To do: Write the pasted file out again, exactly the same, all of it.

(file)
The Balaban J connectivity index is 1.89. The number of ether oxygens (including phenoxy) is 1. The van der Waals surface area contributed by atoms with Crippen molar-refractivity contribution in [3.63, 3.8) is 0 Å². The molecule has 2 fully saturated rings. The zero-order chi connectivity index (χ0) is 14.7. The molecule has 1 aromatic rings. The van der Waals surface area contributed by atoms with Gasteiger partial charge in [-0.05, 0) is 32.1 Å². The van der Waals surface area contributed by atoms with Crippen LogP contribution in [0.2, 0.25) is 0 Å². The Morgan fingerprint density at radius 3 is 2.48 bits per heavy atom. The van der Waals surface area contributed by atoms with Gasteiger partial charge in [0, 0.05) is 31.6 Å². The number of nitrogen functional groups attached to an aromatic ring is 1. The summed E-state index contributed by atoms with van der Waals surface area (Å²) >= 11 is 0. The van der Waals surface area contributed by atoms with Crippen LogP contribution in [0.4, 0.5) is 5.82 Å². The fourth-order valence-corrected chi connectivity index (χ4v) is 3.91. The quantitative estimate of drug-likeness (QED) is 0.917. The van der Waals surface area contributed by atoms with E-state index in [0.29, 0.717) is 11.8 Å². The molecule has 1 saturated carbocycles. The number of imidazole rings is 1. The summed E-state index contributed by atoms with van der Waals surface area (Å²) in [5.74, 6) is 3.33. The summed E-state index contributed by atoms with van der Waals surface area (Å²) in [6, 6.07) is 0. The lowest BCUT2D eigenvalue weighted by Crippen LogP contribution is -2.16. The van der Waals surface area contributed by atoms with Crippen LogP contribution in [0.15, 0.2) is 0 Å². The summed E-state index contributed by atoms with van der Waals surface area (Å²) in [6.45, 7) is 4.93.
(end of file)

The Balaban J connectivity index is 1.89. The number of ether oxygens (including phenoxy) is 1. The van der Waals surface area contributed by atoms with Crippen molar-refractivity contribution in [3.63, 3.8) is 0 Å². The molecule has 2 fully saturated rings. The zero-order chi connectivity index (χ0) is 14.7. The molecule has 1 aromatic rings. The van der Waals surface area contributed by atoms with Gasteiger partial charge in [-0.05, 0) is 32.1 Å². The van der Waals surface area contributed by atoms with Crippen LogP contribution in [0.2, 0.25) is 0 Å². The Morgan fingerprint density at radius 3 is 2.48 bits per heavy atom. The van der Waals surface area contributed by atoms with Gasteiger partial charge in [0, 0.05) is 31.6 Å². The number of nitrogen functional groups attached to an aromatic ring is 1. The summed E-state index contributed by atoms with van der Waals surface area (Å²) >= 11 is 0. The van der Waals surface area contributed by atoms with Crippen LogP contribution in [0.4, 0.5) is 5.82 Å². The fourth-order valence-corrected chi connectivity index (χ4v) is 3.91. The quantitative estimate of drug-likeness (QED) is 0.917. The van der Waals surface area contributed by atoms with E-state index in [0.29, 0.717) is 11.8 Å². The molecule has 1 saturated carbocycles. The number of imidazole rings is 1. The summed E-state index contributed by atoms with van der Waals surface area (Å²) in [5.74, 6) is 3.33. The summed E-state index contributed by atoms with van der Waals surface area (Å²) in [6, 6.07) is 0. The lowest BCUT2D eigenvalue weighted by Crippen LogP contribution is -2.16. The van der Waals surface area contributed by atoms with Crippen LogP contribution in [0.15, 0.2) is 0 Å². The summed E-state index contributed by atoms with van der Waals surface area (Å²) in [6.45, 7) is 4.93.